Origin of the Pirate "Argh"

Discussion in 'Linguistics' started by madanthonywayne, Jun 30, 2011.

  1. madanthonywayne Morning in America Staff Member

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    My 11 year old son asked me about the origin of the famous pirate phrase, "argh". I'm not sure. I've seen some reference to it originating in an old movie. Anyone know the real story?
     
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  3. James R Just this guy, you know? Staff Member

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    As I understand it, the movie thing is correct.

    There was a particular actor who played Blackbeard in one of the early pirate movies, who basically defined the "standard" way pirates are portrayed.

    Sorry, but I can't remember the name of the actor or the movie...
     
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  5. Pandaemoni Valued Senior Member

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    The word "argh" has uses unrelated to pirates, so has a traceable etymology i that regard, but as an interjection showing fear or frustration (it and its variant "arg").

    Whether that played any role in the development of the word in the pirate context I can't find.

    Unfortunately for the historicty of National Talk Like a Pirate Day, this is a tough problem, in part because I can think of many ways spell that particular sentence filler:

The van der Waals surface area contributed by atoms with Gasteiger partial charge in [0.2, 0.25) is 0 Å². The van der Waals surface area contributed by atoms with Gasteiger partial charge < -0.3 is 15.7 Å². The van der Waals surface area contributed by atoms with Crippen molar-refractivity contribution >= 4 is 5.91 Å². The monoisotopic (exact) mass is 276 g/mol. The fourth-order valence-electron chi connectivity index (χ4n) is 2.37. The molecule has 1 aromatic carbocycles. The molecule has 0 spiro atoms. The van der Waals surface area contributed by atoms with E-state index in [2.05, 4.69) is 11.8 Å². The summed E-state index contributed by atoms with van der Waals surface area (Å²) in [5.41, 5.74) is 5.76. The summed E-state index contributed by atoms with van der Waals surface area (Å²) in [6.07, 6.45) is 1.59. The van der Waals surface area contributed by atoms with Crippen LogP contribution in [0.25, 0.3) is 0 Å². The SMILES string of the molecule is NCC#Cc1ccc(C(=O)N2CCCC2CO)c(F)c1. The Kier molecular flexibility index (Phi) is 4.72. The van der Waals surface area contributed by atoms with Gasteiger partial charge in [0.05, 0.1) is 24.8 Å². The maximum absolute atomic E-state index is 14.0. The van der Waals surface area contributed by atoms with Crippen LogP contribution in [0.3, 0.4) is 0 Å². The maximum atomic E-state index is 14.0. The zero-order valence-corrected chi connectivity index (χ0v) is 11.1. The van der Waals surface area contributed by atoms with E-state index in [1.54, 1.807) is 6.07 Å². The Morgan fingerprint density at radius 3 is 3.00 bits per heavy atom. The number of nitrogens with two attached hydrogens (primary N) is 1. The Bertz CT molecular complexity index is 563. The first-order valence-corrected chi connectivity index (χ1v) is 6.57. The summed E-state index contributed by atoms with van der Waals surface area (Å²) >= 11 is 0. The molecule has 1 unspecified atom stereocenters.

argh
    arg
    awr
    arr
    yar
    yahr
    har
    hawr

    etc.

    The word "yar" even has some nautical roots (the Dictionary of English Nautical Language lists it and its variant "yare" as being pronounced "yahr" as a boat that is easy to handle. Another source notes "yar" as Gaelic for "ready."

    Using google n-grams, you can see "argh" appearing in books as early as the late 18th century, but likely in the OED "expression of fear" sense. "Yar" goes back even further.

    A Glossary of North Country Words, in Use: With Their Etymology (1829), lists "Arr" as a mark or scar made by a wound, and lists "Harr" (under "Hare" and derived from the older Saxon "Har") meaning a mist or fog.

    I can find assertions online that it "probably" was associated with pirates in movies, but no evidence of it.
     
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  7. Cifo Day destroys the night, Registered Senior Member

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    Argh! Be it Wallace Beery maybe?

    Perhaps "argh" is a vocal corruption of "aye".
     
    Last edited: Jun 30, 2011
  8. phlogistician Banned Banned

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    Linguistic background
    Actor Robert Newton, who specialized in portraying pirates, especially Long John Silver in the 1950 Disney film Treasure Island, and in the 1954 Australian film Long John Silver, and as the title character in the 1952 film Blackbeard, the Pirate,[7] is described as the "patron saint" of Talk Like A Pirate Day.[1] Newton was born in Dorset and educated in Cornwall, and it was his native West Country dialect, which he used in his portrayal of Long John Silver and Blackbeard, that some contend is the origin of the standard "pirate accent".[8]